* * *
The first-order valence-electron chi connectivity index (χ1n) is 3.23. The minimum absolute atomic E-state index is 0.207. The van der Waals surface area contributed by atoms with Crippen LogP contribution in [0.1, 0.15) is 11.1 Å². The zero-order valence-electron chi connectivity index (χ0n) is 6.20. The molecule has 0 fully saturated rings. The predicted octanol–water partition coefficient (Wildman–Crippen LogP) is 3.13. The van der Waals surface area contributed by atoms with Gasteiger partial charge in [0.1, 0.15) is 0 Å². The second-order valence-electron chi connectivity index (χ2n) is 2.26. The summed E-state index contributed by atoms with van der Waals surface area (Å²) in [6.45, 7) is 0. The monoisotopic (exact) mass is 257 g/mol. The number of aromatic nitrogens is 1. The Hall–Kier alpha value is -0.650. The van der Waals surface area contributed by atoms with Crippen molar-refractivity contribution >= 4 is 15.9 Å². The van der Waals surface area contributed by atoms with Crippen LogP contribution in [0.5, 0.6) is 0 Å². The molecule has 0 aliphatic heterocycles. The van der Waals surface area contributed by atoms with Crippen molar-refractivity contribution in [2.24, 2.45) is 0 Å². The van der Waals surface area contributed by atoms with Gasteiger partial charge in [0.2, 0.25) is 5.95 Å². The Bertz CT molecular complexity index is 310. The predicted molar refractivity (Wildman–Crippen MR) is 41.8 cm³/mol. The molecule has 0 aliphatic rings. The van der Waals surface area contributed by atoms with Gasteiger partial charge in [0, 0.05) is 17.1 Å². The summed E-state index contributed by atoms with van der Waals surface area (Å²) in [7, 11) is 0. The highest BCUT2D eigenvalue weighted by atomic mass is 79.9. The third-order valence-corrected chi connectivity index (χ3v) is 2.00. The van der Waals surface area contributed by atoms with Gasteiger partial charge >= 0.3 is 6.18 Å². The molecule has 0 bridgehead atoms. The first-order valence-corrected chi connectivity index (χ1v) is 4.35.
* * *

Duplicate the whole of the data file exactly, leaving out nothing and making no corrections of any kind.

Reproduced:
The first-order valence-electron chi connectivity index (χ1n) is 3.23. The minimum absolute atomic E-state index is 0.207. The van der Waals surface area contributed by atoms with Crippen LogP contribution in [0.1, 0.15) is 11.1 Å². The zero-order valence-electron chi connectivity index (χ0n) is 6.20. The molecule has 0 fully saturated rings. The predicted octanol–water partition coefficient (Wildman–Crippen LogP) is 3.13. The van der Waals surface area contributed by atoms with Gasteiger partial charge in [0.1, 0.15) is 0 Å². The second-order valence-electron chi connectivity index (χ2n) is 2.26. The summed E-state index contributed by atoms with van der Waals surface area (Å²) in [6.45, 7) is 0. The monoisotopic (exact) mass is 257 g/mol. The number of aromatic nitrogens is 1. The Hall–Kier alpha value is -0.650. The van der Waals surface area contributed by atoms with Crippen molar-refractivity contribution >= 4 is 15.9 Å². The van der Waals surface area contributed by atoms with Crippen LogP contribution in [0.5, 0.6) is 0 Å². The molecule has 0 aliphatic heterocycles. The van der Waals surface area contributed by atoms with Crippen molar-refractivity contribution in [2.24, 2.45) is 0 Å². The van der Waals surface area contributed by atoms with Gasteiger partial charge in [0.2, 0.25) is 5.95 Å². The Bertz CT molecular complexity index is 310. The predicted molar refractivity (Wildman–Crippen MR) is 41.8 cm³/mol. The molecule has 0 aliphatic rings. The van der Waals surface area contributed by atoms with Gasteiger partial charge in [0, 0.05) is 17.1 Å². The summed E-state index contributed by atoms with van der Waals surface area (Å²) in [7, 11) is 0. The highest BCUT2D eigenvalue weighted by atomic mass is 79.9. The third-order valence-corrected chi connectivity index (χ3v) is 2.00. The van der Waals surface area contributed by atoms with Gasteiger partial charge >= 0.3 is 6.18 Å². The molecule has 0 bridgehead atoms. The first-order valence-corrected chi connectivity index (χ1v) is 4.35.